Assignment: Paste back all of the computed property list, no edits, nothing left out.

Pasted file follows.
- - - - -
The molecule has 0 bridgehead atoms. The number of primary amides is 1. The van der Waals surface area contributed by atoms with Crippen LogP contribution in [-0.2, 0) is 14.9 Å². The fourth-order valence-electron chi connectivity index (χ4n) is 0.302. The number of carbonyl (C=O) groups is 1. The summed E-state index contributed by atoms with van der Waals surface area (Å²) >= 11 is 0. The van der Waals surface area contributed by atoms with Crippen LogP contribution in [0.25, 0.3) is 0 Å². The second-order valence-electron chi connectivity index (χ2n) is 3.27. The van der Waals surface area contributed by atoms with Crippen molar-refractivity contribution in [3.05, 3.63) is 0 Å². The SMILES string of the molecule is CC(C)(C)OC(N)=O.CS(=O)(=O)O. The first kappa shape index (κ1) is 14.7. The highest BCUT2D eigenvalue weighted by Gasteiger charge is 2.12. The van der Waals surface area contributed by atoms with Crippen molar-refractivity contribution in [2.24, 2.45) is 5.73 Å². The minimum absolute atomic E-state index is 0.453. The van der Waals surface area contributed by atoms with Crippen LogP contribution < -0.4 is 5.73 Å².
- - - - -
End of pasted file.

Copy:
The molecule has 0 bridgehead atoms. The number of primary amides is 1. The van der Waals surface area contributed by atoms with Crippen LogP contribution in [-0.2, 0) is 14.9 Å². The fourth-order valence-electron chi connectivity index (χ4n) is 0.302. The number of carbonyl (C=O) groups is 1. The summed E-state index contributed by atoms with van der Waals surface area (Å²) >= 11 is 0. The van der Waals surface area contributed by atoms with Crippen LogP contribution in [0.25, 0.3) is 0 Å². The second-order valence-electron chi connectivity index (χ2n) is 3.27. The van der Waals surface area contributed by atoms with Crippen molar-refractivity contribution in [3.05, 3.63) is 0 Å². The SMILES string of the molecule is CC(C)(C)OC(N)=O.CS(=O)(=O)O. The first kappa shape index (κ1) is 14.7. The highest BCUT2D eigenvalue weighted by Gasteiger charge is 2.12. The van der Waals surface area contributed by atoms with Crippen molar-refractivity contribution in [2.24, 2.45) is 5.73 Å². The minimum absolute atomic E-state index is 0.453. The van der Waals surface area contributed by atoms with Crippen LogP contribution < -0.4 is 5.73 Å².